Seal of Hope College
|Motto||Latin: Spera in Deo|
Motto in English
|Hope in God|
|Type||Private coeducational liberal arts college|
|Affiliation||Reformed Church in America|
|Endowment||$195.9 million (2014)|
|President||John C. Knapp|
|Location||Holland, MI, U.S.|
|Campus||Suburban, 125 acres (0.51 km2)|
|Athletics||20 varsity teams|
|Colors||Orange and Blue
Hope College is a private, residential liberal arts college located in downtown Holland, Michigan, United States, a few miles from Lake Michigan. It was opened in 1851 as the Pioneer School by Dutch immigrants four years after the community was first settled. The first freshman college class matriculated in 1862, and Hope received its state charter in 1866. Hope College is affiliated with the Reformed Church in America, and it retains a conservative Christian atmosphere. The school's campus—now 125 acres (0.51 km2), adjacent to the downtown commercial district—has been shared with Western Theological Seminary since 1884. The school's enrollment tops at just over 3,400 undergraduates. John C. Knapp assumed office as 12th President on July 1, 2013.
Hope's motto is taken from Psalm 42:5: "Spera in Deo" ("Hope in God"). The college's emblem is an anchor. This is drawn from a speech made by Albertus van Raalte, the leader of the community, on the occasion of the founding of the Pioneer School in 1851: "This is my anchor of hope for this people in the future," (an allusion to Hebrews 6:19). The primary-level Pioneer School was later expanded to secondary, and soon after, college level education as Hope College. Van Vleck Hall, which originally housed the Pioneer School, is the oldest building on campus (1858) and now serves as a dormitory. It is the second oldest building in the city. The first freshman college class matriculated in 1862, and Hope received its state charter in 1866. The college admitted its first female students in 1878.
The college offers 90+ majors, all of which lead to a Bachelor of Arts, Bachelor of Music, Bachelor of Science, Bachelor of Science in Engineering, or Bachelor of Science in Nursing degree. It has a student population of about 3,400 with a student-to-faculty ratio of 12:1. The college offers off-campus study programs in several US cities, including Philadelphia, Washington, D.C., and Chicago, and overseas programs for the summer, semester, or an entire academic year. Among its international programs, a long-standing summer semester in Vienna is fairly popular among students.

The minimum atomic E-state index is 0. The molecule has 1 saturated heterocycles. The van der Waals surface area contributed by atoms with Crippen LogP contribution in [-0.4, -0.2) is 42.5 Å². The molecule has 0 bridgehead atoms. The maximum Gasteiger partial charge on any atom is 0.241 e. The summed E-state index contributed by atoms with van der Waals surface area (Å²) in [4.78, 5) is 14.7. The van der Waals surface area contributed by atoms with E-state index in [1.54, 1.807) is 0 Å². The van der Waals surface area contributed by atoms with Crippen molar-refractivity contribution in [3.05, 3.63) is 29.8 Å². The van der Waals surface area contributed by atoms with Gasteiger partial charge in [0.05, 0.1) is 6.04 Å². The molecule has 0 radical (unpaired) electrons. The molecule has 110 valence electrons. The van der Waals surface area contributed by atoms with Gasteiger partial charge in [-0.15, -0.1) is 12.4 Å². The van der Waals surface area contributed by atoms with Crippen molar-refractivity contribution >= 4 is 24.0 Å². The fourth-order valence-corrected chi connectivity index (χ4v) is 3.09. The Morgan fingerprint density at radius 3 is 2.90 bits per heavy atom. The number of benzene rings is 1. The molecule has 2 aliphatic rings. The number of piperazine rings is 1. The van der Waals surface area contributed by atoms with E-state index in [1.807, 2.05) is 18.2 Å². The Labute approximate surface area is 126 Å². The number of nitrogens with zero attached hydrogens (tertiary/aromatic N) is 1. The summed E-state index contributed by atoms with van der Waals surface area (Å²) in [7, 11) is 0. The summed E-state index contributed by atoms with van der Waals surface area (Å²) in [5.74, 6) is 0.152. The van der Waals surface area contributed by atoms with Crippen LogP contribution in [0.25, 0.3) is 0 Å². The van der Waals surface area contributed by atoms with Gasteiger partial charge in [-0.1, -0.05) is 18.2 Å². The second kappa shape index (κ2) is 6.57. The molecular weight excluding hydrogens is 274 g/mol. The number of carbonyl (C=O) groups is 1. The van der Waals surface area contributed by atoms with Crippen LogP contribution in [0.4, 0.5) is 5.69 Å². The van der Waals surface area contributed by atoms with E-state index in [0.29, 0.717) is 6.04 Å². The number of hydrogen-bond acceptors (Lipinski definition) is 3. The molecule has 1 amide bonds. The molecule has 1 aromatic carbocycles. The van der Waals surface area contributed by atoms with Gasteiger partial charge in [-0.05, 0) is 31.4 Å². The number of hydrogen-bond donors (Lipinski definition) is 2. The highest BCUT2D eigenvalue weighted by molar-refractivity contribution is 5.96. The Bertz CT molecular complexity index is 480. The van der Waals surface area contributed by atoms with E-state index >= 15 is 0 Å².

In addition, Hope College is a member of the Great Lakes Colleges Association.
Courses offered at Hope are divided into five disciplines.
While taking courses in General Education at Hope, students will encounter a diverse array of topics rooted in the liberal arts education. Regardless of his or her major, students will take courses in the areas of art, history, language, literature, math and sciences In addition to these courses, students will also participate in a First-Year Seminar course during their freshman year and a Senior Seminar course in their senior year of college. These courses were developed to help transition students in and out of their college career.
Arts and Humanities
The Fine and Performing Arts degree at Hope College consists of four departments, which include Art and Art History, Dance, Music and Theatre. The Humanities division includes the departments of English, History, Modern and Classical Language, Philosophy and Religion. The Arts division at Hope College seeks to “educate every student and the community in the transformational power of the arts.” Hope College was the first private, liberal arts college to hold national accreditation in art, dance, music and theatre.
Natural and Applied Sciences
The Natural and Applied Sciences programs at Hope College include Biology, Biochemistry and Molecular Biology, Chemistry, Computer Science, Engineering, Geological and Environmental Sciences, Mathematics, Neuroscience, Nursing and Physics. Many of these departments offer research positions for students in the summer and also provide summer camps for elementary to high school students to attend.